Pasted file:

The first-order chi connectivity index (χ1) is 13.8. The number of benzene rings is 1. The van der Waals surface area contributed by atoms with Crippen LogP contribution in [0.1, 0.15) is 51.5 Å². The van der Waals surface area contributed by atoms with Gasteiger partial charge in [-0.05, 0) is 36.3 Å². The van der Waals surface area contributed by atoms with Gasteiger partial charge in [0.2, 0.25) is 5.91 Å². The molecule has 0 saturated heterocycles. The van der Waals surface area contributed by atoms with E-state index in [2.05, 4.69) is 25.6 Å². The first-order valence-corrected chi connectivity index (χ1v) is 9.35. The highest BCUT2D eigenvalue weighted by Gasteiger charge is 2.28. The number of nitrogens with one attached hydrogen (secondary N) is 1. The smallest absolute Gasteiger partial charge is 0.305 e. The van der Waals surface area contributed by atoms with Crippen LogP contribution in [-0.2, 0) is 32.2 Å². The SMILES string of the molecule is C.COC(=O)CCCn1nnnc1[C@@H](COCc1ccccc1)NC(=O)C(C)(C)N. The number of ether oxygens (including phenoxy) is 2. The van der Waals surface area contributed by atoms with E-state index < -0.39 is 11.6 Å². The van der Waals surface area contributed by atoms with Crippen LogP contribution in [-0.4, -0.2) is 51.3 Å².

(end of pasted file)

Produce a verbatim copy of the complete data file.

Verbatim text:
The first-order chi connectivity index (χ1) is 13.8. The number of benzene rings is 1. The van der Waals surface area contributed by atoms with Crippen LogP contribution in [0.1, 0.15) is 51.5 Å². The van der Waals surface area contributed by atoms with Gasteiger partial charge in [-0.05, 0) is 36.3 Å². The van der Waals surface area contributed by atoms with Gasteiger partial charge in [0.2, 0.25) is 5.91 Å². The molecule has 0 saturated heterocycles. The van der Waals surface area contributed by atoms with E-state index in [2.05, 4.69) is 25.6 Å². The first-order valence-corrected chi connectivity index (χ1v) is 9.35. The highest BCUT2D eigenvalue weighted by Gasteiger charge is 2.28. The number of nitrogens with one attached hydrogen (secondary N) is 1. The smallest absolute Gasteiger partial charge is 0.305 e. The van der Waals surface area contributed by atoms with Crippen LogP contribution in [-0.2, 0) is 32.2 Å². The SMILES string of the molecule is C.COC(=O)CCCn1nnnc1[C@@H](COCc1ccccc1)NC(=O)C(C)(C)N. The number of ether oxygens (including phenoxy) is 2. The van der Waals surface area contributed by atoms with E-state index < -0.39 is 11.6 Å². The van der Waals surface area contributed by atoms with Crippen LogP contribution in [-0.4, -0.2) is 51.3 Å².